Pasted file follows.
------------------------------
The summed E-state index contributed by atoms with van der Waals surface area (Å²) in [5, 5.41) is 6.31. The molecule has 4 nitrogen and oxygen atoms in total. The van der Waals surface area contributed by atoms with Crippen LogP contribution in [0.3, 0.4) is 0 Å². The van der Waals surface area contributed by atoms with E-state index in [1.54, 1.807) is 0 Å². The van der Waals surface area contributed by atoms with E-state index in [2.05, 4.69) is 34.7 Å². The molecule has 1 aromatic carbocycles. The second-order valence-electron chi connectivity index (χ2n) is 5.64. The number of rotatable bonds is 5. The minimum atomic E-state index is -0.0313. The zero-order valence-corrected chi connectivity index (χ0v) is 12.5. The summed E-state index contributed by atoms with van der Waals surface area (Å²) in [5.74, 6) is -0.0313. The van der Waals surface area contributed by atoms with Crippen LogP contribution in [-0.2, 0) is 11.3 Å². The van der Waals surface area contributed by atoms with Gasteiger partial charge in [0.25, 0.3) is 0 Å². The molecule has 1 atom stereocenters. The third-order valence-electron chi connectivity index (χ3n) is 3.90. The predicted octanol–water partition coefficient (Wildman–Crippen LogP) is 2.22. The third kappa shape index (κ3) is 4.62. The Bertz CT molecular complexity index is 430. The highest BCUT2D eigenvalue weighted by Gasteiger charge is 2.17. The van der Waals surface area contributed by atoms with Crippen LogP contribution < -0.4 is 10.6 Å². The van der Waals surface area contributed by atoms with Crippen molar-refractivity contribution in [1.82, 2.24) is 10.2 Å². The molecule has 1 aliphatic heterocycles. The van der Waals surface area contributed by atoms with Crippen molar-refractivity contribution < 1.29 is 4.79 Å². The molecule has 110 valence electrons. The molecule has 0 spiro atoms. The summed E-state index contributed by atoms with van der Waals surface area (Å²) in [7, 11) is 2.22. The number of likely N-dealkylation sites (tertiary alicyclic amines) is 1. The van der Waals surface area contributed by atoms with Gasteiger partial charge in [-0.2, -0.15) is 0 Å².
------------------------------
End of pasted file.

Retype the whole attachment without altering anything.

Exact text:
The summed E-state index contributed by atoms with van der Waals surface area (Å²) in [5, 5.41) is 6.31. The molecule has 4 nitrogen and oxygen atoms in total. The van der Waals surface area contributed by atoms with Crippen LogP contribution in [0.3, 0.4) is 0 Å². The van der Waals surface area contributed by atoms with E-state index in [1.54, 1.807) is 0 Å². The van der Waals surface area contributed by atoms with E-state index in [2.05, 4.69) is 34.7 Å². The molecule has 1 aromatic carbocycles. The second-order valence-electron chi connectivity index (χ2n) is 5.64. The number of rotatable bonds is 5. The minimum atomic E-state index is -0.0313. The zero-order valence-corrected chi connectivity index (χ0v) is 12.5. The summed E-state index contributed by atoms with van der Waals surface area (Å²) in [5.74, 6) is -0.0313. The van der Waals surface area contributed by atoms with Crippen LogP contribution in [-0.2, 0) is 11.3 Å². The van der Waals surface area contributed by atoms with Gasteiger partial charge in [0.25, 0.3) is 0 Å². The molecule has 1 atom stereocenters. The third-order valence-electron chi connectivity index (χ3n) is 3.90. The predicted octanol–water partition coefficient (Wildman–Crippen LogP) is 2.22. The third kappa shape index (κ3) is 4.62. The Bertz CT molecular complexity index is 430. The highest BCUT2D eigenvalue weighted by Gasteiger charge is 2.17. The van der Waals surface area contributed by atoms with Crippen LogP contribution < -0.4 is 10.6 Å². The van der Waals surface area contributed by atoms with Crippen molar-refractivity contribution in [1.82, 2.24) is 10.2 Å². The molecule has 1 aliphatic heterocycles. The van der Waals surface area contributed by atoms with Crippen molar-refractivity contribution < 1.29 is 4.79 Å². The molecule has 110 valence electrons. The molecule has 0 spiro atoms. The summed E-state index contributed by atoms with van der Waals surface area (Å²) in [7, 11) is 2.22. The number of likely N-dealkylation sites (tertiary alicyclic amines) is 1. The van der Waals surface area contributed by atoms with Gasteiger partial charge in [-0.2, -0.15) is 0 Å².